The Gulag Archipelago Volume 1: An Experiment in Literary Investigation

Front Cover
HarperCollins, Aug 7, 2007 - Social Science - 704 pages
34 Reviews
Volume 1 of the gripping epic masterpiece, Solzhenitsyn's chilling report of his arrest and interrogation, which exposed to the world the vast bureaucracy of secret police that haunted Soviet society.

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Review: The Gulag Archipelago, 1918-1956: An Experiment in Literary Investigation, Books I-II (The Gulag Archipelago 1918-1956 #1-2)

User Review  - Arhondi - Goodreads

Even for someone familiarized with the era and events, this book has been one of the most difficult reading experiences of the past years. Yet, one should push through and read all of it, in all its ... Read full review

Review: The Gulag Archipelago, 1918-1956: An Experiment in Literary Investigation, Books I-II (The Gulag Archipelago 1918-1956 #1-2)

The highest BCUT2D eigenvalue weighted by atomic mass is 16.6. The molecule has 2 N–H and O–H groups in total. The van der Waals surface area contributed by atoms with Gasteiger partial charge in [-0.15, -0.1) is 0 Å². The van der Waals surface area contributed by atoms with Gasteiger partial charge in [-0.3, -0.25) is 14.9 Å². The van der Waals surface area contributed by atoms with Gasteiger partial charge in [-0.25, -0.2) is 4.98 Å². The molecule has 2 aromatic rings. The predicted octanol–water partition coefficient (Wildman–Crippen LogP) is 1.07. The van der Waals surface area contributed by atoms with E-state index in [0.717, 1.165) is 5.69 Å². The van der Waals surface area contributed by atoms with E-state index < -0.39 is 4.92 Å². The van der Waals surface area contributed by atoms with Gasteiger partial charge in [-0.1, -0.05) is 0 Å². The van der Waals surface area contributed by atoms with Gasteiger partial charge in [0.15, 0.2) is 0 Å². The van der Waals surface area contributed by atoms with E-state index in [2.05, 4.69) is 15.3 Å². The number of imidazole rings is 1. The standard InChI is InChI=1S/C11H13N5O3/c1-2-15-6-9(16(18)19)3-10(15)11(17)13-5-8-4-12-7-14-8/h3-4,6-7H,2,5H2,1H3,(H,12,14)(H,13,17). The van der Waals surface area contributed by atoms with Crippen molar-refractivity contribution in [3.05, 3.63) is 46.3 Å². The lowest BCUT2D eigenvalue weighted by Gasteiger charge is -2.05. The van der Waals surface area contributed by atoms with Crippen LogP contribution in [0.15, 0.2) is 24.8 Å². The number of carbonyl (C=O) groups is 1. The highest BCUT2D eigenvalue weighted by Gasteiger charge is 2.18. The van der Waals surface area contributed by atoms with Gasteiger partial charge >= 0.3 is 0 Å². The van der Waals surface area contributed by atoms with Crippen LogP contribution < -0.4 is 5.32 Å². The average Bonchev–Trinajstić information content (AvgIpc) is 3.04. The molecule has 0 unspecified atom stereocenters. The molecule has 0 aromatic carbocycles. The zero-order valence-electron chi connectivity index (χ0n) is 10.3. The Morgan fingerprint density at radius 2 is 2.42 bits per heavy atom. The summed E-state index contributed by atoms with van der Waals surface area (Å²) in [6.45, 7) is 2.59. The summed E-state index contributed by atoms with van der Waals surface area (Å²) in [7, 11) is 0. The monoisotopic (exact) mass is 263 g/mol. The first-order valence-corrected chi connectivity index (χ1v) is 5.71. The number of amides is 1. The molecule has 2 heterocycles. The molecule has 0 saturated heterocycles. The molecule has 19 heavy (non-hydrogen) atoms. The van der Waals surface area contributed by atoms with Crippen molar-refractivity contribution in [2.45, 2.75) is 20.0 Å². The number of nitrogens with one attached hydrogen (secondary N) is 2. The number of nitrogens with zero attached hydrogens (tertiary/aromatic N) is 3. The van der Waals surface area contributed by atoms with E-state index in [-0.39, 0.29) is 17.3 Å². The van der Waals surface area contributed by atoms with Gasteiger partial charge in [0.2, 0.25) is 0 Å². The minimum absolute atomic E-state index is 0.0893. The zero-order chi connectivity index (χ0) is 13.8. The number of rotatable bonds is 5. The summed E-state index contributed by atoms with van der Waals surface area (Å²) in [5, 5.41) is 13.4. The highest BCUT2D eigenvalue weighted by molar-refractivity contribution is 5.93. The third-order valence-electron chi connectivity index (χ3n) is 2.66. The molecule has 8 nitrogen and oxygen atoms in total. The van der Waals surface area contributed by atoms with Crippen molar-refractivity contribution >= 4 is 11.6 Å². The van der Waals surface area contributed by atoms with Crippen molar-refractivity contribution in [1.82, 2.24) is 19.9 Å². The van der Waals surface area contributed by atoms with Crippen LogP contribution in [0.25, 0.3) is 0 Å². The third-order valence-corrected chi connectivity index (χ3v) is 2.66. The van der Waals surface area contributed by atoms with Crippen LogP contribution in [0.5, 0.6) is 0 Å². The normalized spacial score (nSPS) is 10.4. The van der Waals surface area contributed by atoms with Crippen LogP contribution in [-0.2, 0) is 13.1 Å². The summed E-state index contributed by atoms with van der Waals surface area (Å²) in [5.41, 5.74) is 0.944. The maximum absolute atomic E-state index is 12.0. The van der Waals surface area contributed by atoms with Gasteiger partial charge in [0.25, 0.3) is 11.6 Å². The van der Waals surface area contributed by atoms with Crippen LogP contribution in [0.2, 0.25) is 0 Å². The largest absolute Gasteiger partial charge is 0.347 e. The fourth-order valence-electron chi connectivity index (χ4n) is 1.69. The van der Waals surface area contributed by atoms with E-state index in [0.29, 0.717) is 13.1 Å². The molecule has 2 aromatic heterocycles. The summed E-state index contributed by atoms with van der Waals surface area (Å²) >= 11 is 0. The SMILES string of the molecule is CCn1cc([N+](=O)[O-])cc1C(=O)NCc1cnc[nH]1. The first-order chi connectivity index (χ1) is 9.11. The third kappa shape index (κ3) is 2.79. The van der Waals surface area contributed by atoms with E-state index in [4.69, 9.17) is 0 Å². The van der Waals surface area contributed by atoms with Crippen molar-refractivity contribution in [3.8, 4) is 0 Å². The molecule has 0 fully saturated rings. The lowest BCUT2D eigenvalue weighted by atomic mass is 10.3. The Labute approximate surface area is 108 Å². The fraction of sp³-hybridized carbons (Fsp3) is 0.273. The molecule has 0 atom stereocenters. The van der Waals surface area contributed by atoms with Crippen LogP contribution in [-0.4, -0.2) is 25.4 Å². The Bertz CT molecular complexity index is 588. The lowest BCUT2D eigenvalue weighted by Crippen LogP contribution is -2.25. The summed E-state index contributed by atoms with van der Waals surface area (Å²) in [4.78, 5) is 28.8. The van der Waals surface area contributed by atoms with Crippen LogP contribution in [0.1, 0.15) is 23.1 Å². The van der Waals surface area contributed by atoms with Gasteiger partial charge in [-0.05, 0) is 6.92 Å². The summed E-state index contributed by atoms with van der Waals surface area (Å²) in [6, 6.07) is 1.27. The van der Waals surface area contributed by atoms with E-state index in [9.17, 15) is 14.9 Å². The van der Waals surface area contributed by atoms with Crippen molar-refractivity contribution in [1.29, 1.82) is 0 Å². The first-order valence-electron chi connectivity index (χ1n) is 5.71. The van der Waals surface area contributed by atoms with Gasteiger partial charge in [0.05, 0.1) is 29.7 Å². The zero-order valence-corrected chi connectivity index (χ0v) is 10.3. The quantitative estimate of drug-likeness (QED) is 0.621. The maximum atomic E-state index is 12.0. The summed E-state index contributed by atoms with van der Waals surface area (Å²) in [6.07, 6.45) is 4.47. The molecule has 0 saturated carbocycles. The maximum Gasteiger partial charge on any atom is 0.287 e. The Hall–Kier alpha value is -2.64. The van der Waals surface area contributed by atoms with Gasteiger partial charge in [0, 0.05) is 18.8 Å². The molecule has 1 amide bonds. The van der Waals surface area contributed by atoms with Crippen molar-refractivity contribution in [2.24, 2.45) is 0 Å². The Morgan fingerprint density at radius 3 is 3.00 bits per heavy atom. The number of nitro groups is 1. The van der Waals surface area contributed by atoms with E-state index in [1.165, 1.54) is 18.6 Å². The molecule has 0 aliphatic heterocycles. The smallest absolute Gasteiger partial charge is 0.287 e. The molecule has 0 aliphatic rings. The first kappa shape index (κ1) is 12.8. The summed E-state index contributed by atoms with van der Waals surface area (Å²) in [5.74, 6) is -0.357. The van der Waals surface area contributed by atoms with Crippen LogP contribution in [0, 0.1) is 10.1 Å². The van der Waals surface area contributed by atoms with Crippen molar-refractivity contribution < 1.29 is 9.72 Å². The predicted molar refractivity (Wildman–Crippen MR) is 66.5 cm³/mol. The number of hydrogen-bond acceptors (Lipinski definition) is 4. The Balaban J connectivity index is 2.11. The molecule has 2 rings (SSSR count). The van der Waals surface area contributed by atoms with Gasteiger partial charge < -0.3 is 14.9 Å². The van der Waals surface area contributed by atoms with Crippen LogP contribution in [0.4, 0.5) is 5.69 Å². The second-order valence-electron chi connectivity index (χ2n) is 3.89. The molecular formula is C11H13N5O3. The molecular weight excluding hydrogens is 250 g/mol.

User Review  - JoséMaría BlancoWhite - Goodreads

Why was -and still is- this book by Solzhenitsyn so important and such a mandatory read? For many reasons, but foremost among them: so that we know, remember and honor those who were killed, tortured ... Read full review

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Contents

Perpetual Motion
487
Translators Notes
616
Index
642
Copyright

About the author (2007)

After serving as a decorated captain in the Soviet Army during World War II, Aleksandr I. Solzhenitsyn (1918-2008) was sentenced to prison for eight years for criticizing Stalin and the Soviet government in private letters. Solzhenitsyn vaulted from unknown schoolteacher to internationally famous writer in 1962 with the publication of his novella One Day in the Life of Ivan Denisovich; he was awarded the Nobel Prize in Literature in 1968. The writer's increasingly vocal opposition to the regime resulted in another arrest, a charge of treason, and expulsion from the USSR in 1974, the year The Gulag Archipelago, his epic history of the Soviet prison system, first appeared in the West. For eighteen years, he and his family lived in Vermont. In 1994 he returned to Russia. Aleksandr Solzhenitsyn died at his home in Moscow in 2008.

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